Challenging the Artworld 2%: Reflecting on Jerry’s Saltz’ Assessment of the ArtPrize model, Part 1
Art critic Jerry Saltz’ ArtPrize speaker presentation on October 1, was very similar to the one he’d delivered at Expo Chicago on September 20th. He discussed his career and the path that eventually brought him to be an art critic, offered his advice to artists, threw in several good analogies, and included enough art history references to lend him credibility to arthistophiles. The advice to artists is what you would expect: be persistent, have integrity, accept failure, remain teachable, and try not to act like asshole. Worthy of repeating is Saltz’ assertion that the artworld is top-heavy, focused on a sliver of aesthetic output. To paraphrase Mr. Saltz, we should stop worshiping artboy heroes of the 1970s and 80s, and challenge the old model.
Saltz recounted how he inadvertently deconstructed the art critic paradigm, when he casually posted a disparaging comment about painter Marlene Dumas on his facebook page. Instead of the conventional hierarchical model of the critic delivering an appraisal to thousands of mute readers, he received a collective, “ass-whooping from 5000 people”, who disagreed with his statement. There are indeed viable alternatives, and according to Saltz, ArtPrize counts among them.
Saltz compared ArtPrize to documenta, a contemporary art festival which has taken place in Kassel Germany, every five years since 1955. Attendance at the 2012 documenta was 860,000. ArtPrize brought 400,000 visitors to Grand Rapids, the same number of people who visit The Detroit Institute of Arts over the course of a year. ArtPrize has a budget of about three million, whereas it cost 25.7 million dollars to mount the 2008 documenta, and a new millage tax has increased the DIA’s operating budget by an estimated 23 million dollars. Not only is ArtPrize ostensibly open to any artist (there is an application fee, and proposals still must be accepted by a venue), but attendance is free. Contemporary art fairs like documenta, the Venice Biennale, or Art Basel, feature artists who are typically picked in advance from a limited list, and according to Saltz, much of what’s featured is unremarkable. By his estimation, maybe 15% is really good. I found this to be encouraging, because I felt that there were a comparable percentage of noteworthy submissions in ArtPrize.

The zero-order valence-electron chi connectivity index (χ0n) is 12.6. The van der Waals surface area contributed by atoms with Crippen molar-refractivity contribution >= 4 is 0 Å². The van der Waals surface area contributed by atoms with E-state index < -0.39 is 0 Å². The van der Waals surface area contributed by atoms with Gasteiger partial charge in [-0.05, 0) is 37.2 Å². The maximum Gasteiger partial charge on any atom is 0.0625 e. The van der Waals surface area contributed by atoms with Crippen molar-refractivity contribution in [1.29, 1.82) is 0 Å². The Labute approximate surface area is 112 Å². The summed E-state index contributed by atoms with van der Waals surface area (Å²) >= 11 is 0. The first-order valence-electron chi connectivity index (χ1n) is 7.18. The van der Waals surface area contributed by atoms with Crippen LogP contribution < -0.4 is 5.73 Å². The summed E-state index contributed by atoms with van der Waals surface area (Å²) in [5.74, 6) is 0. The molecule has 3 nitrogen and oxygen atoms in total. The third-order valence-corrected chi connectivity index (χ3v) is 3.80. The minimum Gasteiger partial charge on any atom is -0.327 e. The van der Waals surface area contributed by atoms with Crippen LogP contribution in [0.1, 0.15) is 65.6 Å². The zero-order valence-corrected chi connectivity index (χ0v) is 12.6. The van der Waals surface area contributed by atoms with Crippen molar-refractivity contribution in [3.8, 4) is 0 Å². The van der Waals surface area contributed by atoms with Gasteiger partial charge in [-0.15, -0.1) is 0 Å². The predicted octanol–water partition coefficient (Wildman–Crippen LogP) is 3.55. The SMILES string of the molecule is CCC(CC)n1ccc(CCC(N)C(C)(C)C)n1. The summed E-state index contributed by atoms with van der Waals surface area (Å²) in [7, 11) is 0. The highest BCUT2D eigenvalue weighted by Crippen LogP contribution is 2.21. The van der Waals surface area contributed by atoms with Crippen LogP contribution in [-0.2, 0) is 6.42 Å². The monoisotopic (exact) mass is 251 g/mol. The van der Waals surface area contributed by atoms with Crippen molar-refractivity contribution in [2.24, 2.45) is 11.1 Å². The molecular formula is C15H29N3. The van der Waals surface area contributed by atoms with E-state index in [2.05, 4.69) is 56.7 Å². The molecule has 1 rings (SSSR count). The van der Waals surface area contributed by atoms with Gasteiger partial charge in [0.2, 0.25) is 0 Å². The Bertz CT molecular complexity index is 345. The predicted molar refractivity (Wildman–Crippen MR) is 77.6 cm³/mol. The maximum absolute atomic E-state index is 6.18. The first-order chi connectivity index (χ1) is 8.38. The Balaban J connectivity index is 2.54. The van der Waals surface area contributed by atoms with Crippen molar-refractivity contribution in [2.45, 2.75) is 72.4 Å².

Saltz wasn’t the only juror who expressed approval, even if approval included concerns about making the event more viable to professional or established artists. While there is room for improvement, it is impressive how quickly the ArtPrize administrators have implemented changes in response to feedback from all parties involved. The dismissive statements regarding ArtPrize expressed by some local artists and art educators seem myopic, if not elitist.
The inhabitants of Artworld Olympus, understandably don’t want to loose their foothold, but ironically enough resistance comes from those of us on the fringes who entertain the fantasy of gaining access into that sparkly inner sanctum. For example, Damien Hirst’s decision to bypass the gallery middleman and sell his art directly through the Sotheby’s, was more shocking than an assemblage of fetid flesh.
Post-postmodern discourse encourages the continued deconstruction of metanarratives and hegemonic institutions, but clearly there are still some sacred cows. Even while we Rapidians encourage the celebration of diversity, support the local economy, recycle, exercise tolerance, there is an element that would seem to say, “Don’t allow the peasants to have an investment in the arts.” To quote Saltz, “Cut it out you crybabies!”
This is part 1 of a 2-part series.